KYSO Flash
Knock-Your-Socks-Off Art and Literature
Issue 10: Fall 2018
Haibun: 233 words


by Claire Everett
—for Edith

Oh as I was young and easy in the mercy of his means,
Time held me green and dying
Though I sang in my chains like the sea.

—from “Fern Hill” by Dylan Thomas

moon of green corn
a fast-food carton wedged
between stalks

A page chosen at random finds you gathering Rest-harrow, Knapweed, Blackberry blossom, and pink Centory. You speak of strawberries abundant along the banks and it is no task to imagine their sweet calligraphy, illuminated here and there with the darting ink of dragonflies and the shimmer of fritillaries, the like of which few who lately pause here have ever seen. Later, you hear the nightjar, the erstwhile voice of a poet’s dusk.

And in not so many suns from this bookmarked day, the light of morning will find you reaching, but not for your pen, or your brush...

once in chestnut shade...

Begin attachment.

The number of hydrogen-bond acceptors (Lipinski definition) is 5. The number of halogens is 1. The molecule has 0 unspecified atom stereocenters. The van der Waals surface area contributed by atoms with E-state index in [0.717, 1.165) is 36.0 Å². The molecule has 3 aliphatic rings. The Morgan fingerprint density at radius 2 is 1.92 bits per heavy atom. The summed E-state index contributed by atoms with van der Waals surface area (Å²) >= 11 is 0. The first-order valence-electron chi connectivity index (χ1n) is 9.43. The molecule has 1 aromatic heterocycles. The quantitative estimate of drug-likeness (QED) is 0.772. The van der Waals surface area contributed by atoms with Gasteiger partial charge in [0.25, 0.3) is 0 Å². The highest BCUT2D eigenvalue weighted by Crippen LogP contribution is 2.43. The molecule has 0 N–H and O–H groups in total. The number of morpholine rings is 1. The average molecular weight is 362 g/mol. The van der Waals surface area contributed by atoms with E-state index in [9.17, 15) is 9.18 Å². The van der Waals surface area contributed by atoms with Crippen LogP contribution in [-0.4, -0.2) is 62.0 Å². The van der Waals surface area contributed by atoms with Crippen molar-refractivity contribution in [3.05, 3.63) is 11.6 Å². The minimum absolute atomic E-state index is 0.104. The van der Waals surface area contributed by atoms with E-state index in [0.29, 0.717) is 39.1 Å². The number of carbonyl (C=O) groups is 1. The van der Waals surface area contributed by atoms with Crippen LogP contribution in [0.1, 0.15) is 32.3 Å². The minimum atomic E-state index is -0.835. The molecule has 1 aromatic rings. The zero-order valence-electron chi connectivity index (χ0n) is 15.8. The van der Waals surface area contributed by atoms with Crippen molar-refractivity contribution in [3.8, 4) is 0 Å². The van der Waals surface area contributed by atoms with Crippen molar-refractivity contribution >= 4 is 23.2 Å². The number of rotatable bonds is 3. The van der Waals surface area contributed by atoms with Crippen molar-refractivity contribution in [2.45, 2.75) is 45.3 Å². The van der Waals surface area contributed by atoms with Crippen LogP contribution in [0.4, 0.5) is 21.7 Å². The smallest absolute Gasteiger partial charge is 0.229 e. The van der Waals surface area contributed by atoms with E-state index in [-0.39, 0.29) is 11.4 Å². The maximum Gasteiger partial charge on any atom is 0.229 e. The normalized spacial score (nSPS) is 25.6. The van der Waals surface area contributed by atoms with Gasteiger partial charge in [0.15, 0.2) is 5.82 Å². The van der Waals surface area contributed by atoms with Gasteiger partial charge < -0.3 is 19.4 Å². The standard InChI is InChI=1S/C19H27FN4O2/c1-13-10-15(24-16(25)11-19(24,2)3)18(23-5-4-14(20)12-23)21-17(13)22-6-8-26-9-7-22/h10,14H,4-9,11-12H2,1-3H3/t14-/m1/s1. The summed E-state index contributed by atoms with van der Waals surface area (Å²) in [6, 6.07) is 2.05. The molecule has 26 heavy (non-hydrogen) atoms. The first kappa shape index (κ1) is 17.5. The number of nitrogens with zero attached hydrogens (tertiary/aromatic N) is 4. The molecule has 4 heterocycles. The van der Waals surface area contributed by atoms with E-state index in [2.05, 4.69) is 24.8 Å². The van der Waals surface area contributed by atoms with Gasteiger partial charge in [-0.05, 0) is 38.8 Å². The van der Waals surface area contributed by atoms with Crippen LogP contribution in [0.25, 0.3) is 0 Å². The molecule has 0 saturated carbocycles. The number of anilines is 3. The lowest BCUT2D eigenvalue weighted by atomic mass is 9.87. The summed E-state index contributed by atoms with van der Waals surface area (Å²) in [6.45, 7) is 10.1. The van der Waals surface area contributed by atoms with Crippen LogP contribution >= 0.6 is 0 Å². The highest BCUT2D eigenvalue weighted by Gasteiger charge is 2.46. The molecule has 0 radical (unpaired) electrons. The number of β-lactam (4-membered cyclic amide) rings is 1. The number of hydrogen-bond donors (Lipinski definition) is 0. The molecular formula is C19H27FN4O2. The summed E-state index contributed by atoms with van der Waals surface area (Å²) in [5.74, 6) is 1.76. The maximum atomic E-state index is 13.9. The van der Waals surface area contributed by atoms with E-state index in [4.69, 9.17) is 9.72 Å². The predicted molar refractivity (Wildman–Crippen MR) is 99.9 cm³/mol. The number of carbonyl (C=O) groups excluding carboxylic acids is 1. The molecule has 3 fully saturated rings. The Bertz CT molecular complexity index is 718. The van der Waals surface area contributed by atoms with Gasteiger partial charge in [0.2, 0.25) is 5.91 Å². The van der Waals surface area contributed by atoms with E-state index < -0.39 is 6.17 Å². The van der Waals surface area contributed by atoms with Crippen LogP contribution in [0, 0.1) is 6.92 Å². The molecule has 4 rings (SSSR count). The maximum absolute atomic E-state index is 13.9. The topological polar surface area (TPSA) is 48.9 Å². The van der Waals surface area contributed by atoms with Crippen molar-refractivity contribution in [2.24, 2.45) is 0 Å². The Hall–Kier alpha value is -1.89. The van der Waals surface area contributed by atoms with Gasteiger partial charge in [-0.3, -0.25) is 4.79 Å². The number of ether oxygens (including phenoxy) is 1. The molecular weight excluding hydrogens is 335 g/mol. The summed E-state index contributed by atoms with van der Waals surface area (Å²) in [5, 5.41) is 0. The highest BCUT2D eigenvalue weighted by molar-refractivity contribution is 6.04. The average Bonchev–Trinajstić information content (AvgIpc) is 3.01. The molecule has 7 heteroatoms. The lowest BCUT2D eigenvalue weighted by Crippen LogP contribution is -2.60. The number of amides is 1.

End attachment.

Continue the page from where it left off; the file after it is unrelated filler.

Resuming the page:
a broken umbrella
floats downstream

Author’s Note: Edith Blackwell Holden (1871–1920), British artist, teacher, and illustrator of children’s books, became a household name with the posthumous publication, in 1977, of her Nature Notes for 1906 under the title The Country Diary of an Edwardian Lady. Her love for flora and fauna played a part in her untimely death, when she fell into the Thames and drowned, having reached for a branch of chestnut buds that she was presumably planning to paint that day.


Publisher’s Note: “Fern Hill” is from The Poems of Dylan Thomas (W. W. Norton & Company: a New Directions Book, 1971).


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